That Kate attended Wimbledon in the morning with her own father, Michael Middleton, was also significant. For it is the warmth of Kate’s famously middle class, Home Counties upbringing and close-knit family unit that was also on display later at Wembley. It also brought to mind who was missing from the picture: One couldn’t help but think of all the major events of the past which William and Kate and Harry attended together, from marquee sporting events to rock concerts.
Harry threw some heavy shade at his immediate family in the Oprah interview, saying his father and brother were “trapped” in their royal destinies and roles. He also talked about the legacy of restrictive, cold parenting in the Royal Family. Well, the trio of Kate and William and George would seem to put the lie to all that noise: the young parents very publicly showed support and love for their eldest child. Future leader George had help to absorb the disappointment of defeat, a critical life lesson in how to channel the moods — good, bad and otherwise — of the public. George is destined for a life of service, yes, and as Harry points out, that can be a drag. But it would seem Kate and William are leading with George’s interests: taking him to a historic football match is a great carrot to ease into the stick of the responsibilities he is to one day inherit. Training him how to handle crowds and cameras, they were very visibly by his side, literally hands-on parents, trying to be as normal as highest-wattage royals can be.
The working Royal Family as a whole has been highly visible both in the depths of the pandemic and now as restrictions are lifted. They made a full-court diplomatic charm offensive at the G7, there has been a rush of activity around Ascot and the Royal Horse Show, a senior tour of Scotland and now the Prince George moments at the Euro Cup. The Queen learned her own royal ropes during the Second World War and never forgot how the monarchy could connect with people in times of crisis. There was one notable lapse when Elizabeth II misread the mood of the people: when Diana died in 1997, she held to tradition and stayed on as planned at Balmoral. When the outcry arose, she took a beat and then began listening, and eventually honouring, the public’s need to mourn, and for her to be seen mourning at their side. She learned that lesson, and has applied it beautifully during the pandemic. Her finest moment, perhaps, was when she made an unprecedented address to her subjects in lockdown, as the hospitals overflowed. Calling for stoicism, she offered as hope a line from wartime songstress Vera Lynn (who was to herself die later last year): “We’ll Meet Again.”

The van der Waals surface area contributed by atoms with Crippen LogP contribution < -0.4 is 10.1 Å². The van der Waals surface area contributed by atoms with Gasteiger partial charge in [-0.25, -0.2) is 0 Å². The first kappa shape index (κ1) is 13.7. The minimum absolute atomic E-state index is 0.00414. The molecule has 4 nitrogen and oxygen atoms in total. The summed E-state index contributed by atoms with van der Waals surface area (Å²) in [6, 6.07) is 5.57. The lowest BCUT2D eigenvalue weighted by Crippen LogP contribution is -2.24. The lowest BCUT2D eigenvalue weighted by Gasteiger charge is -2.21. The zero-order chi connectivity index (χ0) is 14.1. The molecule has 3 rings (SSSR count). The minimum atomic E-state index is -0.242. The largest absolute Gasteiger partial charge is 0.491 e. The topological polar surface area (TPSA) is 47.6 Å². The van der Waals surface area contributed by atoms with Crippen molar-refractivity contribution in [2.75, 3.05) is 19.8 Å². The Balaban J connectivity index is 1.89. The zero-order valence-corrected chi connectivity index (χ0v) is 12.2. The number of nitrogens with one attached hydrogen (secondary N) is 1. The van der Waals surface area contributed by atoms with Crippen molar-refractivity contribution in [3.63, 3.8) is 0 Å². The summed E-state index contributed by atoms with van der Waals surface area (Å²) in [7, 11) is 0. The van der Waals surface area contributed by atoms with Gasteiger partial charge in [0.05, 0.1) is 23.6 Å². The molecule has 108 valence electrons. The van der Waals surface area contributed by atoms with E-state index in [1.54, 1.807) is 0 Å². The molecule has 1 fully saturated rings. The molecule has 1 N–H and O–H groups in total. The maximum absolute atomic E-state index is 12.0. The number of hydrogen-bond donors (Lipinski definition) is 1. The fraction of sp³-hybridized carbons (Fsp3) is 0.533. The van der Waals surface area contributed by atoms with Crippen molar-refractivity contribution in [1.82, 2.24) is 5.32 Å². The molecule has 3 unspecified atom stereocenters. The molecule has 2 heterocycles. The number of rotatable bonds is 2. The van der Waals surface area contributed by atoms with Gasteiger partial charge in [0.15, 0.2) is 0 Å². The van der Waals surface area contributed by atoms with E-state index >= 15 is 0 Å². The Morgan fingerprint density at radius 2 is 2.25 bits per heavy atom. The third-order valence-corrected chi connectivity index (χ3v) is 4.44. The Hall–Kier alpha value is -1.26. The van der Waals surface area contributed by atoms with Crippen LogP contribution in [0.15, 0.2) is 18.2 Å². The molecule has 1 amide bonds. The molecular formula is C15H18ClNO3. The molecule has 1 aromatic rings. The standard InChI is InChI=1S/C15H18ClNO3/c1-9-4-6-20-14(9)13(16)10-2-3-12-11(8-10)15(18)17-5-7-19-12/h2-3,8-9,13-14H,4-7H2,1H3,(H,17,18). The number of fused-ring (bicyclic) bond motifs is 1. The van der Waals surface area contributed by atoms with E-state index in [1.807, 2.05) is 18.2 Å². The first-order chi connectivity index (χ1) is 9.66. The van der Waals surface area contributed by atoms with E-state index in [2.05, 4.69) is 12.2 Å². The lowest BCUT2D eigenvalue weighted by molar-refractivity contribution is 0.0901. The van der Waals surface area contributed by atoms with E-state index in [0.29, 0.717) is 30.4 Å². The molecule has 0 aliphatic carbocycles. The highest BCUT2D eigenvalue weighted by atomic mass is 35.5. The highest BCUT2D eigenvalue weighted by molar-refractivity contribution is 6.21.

This pandemic has brought about the same sense of camaraderie and we’re-in-this-together spirit among senior royals and her direct heirs. That George is making his debut now, solo, is not surprising: his wonder at the football phenomenon is all of us, finding hope after a period of darkness. But his future success rides on what Kate, and Kate’s supportive family, brings to parenting this future king: families go through the good and the bad together, but George will someday have to shoulder the weight of the emotions of the country. Having the experience of solid family behind him will make the difference in how he is raised to handle those duties, and the village that supports him doing it will matter greatly.